Naturally, the fog of Nvidia's pending $45 billion Arm acquisition hangs thick over any conversation about Arm, but that endeavor has hit more than a few snags and might not pass regulatory muster. AMD and Nvidia haven't always been the best of chums, but Nvidia has pledged to honor Arm's commitments and to continue licensing the architecture, even to its rivals, if the deal does go through. That could shape up for an odd encounter in the data center, with AMD-designed Arm chips facing off with Nvidia's Arm-based Grace CPUs.
It could get even stranger, though. Intel, the other half of what is effectively an x86 duopoly, has pledged to produce chips for its foundry clients based on just about any architecture through its Intel Foundry Services, including Arm and RISC-V. Intel may take things a step further, though, and build its own branded RISC-V chips after its rumored $2 billion acquisition attempt of RISC-V chipmaker SiFive completes, proving that the coming years could completely redefine the semiconductor market.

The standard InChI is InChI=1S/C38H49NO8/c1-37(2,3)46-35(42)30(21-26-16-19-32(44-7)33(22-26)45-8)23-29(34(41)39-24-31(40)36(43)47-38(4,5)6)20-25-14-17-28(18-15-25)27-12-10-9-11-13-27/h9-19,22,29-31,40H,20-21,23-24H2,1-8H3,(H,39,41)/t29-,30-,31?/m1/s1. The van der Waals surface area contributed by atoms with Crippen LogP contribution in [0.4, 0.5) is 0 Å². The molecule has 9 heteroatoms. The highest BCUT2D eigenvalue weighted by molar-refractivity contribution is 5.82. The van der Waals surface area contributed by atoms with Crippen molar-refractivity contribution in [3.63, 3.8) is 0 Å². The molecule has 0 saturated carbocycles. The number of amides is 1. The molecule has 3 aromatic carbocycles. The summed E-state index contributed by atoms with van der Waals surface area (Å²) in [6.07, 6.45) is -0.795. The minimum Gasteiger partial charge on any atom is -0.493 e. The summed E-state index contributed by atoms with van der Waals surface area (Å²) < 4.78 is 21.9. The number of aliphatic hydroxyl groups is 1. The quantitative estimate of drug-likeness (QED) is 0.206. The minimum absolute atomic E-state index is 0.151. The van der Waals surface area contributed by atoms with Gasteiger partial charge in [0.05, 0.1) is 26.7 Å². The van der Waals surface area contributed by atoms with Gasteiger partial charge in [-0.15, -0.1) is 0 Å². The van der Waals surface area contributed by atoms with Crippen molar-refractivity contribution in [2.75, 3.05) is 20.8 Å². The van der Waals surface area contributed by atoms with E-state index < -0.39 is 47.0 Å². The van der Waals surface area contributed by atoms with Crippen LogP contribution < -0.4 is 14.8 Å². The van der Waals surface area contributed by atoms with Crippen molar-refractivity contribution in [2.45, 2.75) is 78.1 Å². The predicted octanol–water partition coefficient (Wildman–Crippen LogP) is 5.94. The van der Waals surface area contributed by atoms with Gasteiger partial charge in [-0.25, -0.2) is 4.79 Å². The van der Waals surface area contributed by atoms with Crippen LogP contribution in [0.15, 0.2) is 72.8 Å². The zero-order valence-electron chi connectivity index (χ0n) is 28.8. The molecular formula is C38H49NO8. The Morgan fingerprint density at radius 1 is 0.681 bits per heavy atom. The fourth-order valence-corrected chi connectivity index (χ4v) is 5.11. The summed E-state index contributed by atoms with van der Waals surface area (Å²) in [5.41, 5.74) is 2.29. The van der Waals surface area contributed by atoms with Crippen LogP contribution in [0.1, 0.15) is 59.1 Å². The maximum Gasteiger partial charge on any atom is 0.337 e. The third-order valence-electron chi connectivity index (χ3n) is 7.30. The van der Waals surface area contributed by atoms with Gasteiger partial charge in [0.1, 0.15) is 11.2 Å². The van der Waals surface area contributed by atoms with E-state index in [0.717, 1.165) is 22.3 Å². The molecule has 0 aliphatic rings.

We shouldn't expect the x86 architecture to fade into the shadows, far from it, but there will soon be many more options on the market, and some of those will obviously come from unexpected places. Meanwhile, AMD stands ready to punch out Arm-based chips for its customers, so it is probably more of a question of when it will happen rather than if.
ARM needs to really stand an individual company. With cloud services moving to ARM for efficiency reasons it's vitally important that NVIDIA doesn't control this market.
While NVIDIA claims they will be neutral, there's no mention of licensing fees for competitors.
This is akin to Facebook claiming they would not force customers of Occulus into the Facebook eco system. Well they outright lied several years after the acquisition, by forcing Facebook accounts to be linked.